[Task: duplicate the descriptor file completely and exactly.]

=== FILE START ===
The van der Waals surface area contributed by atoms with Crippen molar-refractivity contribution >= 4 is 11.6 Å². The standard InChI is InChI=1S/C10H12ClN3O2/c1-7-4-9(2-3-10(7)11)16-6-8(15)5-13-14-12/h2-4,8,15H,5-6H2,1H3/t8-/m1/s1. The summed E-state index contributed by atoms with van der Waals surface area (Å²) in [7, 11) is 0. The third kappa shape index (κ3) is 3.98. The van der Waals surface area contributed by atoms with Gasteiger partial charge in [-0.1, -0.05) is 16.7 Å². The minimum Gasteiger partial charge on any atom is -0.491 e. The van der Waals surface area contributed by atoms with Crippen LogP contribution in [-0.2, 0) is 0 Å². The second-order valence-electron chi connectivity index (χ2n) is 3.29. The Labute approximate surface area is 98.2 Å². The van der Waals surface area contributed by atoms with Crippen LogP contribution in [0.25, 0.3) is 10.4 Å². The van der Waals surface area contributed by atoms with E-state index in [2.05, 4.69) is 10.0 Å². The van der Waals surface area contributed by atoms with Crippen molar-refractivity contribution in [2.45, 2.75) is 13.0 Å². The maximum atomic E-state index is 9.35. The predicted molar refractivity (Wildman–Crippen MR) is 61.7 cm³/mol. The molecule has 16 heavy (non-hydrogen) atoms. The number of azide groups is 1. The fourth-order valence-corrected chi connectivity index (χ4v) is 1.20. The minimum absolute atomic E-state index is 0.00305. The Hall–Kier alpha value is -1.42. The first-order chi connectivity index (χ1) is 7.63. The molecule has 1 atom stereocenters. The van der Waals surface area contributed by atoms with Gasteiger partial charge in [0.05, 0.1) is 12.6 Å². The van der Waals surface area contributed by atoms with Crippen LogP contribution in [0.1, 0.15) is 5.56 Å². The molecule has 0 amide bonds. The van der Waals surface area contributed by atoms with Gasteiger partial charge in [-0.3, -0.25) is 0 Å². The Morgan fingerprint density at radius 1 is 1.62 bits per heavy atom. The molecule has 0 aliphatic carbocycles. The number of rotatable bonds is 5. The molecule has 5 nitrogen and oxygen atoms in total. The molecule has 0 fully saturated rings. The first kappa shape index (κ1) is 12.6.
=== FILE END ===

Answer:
The van der Waals surface area contributed by atoms with Crippen molar-refractivity contribution >= 4 is 11.6 Å². The standard InChI is InChI=1S/C10H12ClN3O2/c1-7-4-9(2-3-10(7)11)16-6-8(15)5-13-14-12/h2-4,8,15H,5-6H2,1H3/t8-/m1/s1. The summed E-state index contributed by atoms with van der Waals surface area (Å²) in [7, 11) is 0. The third kappa shape index (κ3) is 3.98. The van der Waals surface area contributed by atoms with Gasteiger partial charge in [-0.1, -0.05) is 16.7 Å². The minimum Gasteiger partial charge on any atom is -0.491 e. The van der Waals surface area contributed by atoms with Crippen LogP contribution in [-0.2, 0) is 0 Å². The second-order valence-electron chi connectivity index (χ2n) is 3.29. The Labute approximate surface area is 98.2 Å². The van der Waals surface area contributed by atoms with Crippen LogP contribution in [0.25, 0.3) is 10.4 Å². The van der Waals surface area contributed by atoms with E-state index in [2.05, 4.69) is 10.0 Å². The van der Waals surface area contributed by atoms with Crippen molar-refractivity contribution in [2.45, 2.75) is 13.0 Å². The maximum atomic E-state index is 9.35. The predicted molar refractivity (Wildman–Crippen MR) is 61.7 cm³/mol. The molecule has 16 heavy (non-hydrogen) atoms. The number of azide groups is 1. The fourth-order valence-corrected chi connectivity index (χ4v) is 1.20. The minimum absolute atomic E-state index is 0.00305. The Hall–Kier alpha value is -1.42. The first-order chi connectivity index (χ1) is 7.63. The molecule has 1 atom stereocenters. The van der Waals surface area contributed by atoms with Gasteiger partial charge in [0.05, 0.1) is 12.6 Å². The van der Waals surface area contributed by atoms with Crippen LogP contribution in [0.1, 0.15) is 5.56 Å². The molecule has 0 amide bonds. The van der Waals surface area contributed by atoms with Gasteiger partial charge in [-0.3, -0.25) is 0 Å². The Morgan fingerprint density at radius 1 is 1.62 bits per heavy atom. The molecule has 0 aliphatic carbocycles. The number of rotatable bonds is 5. The molecule has 5 nitrogen and oxygen atoms in total. The molecule has 0 fully saturated rings. The first kappa shape index (κ1) is 12.6.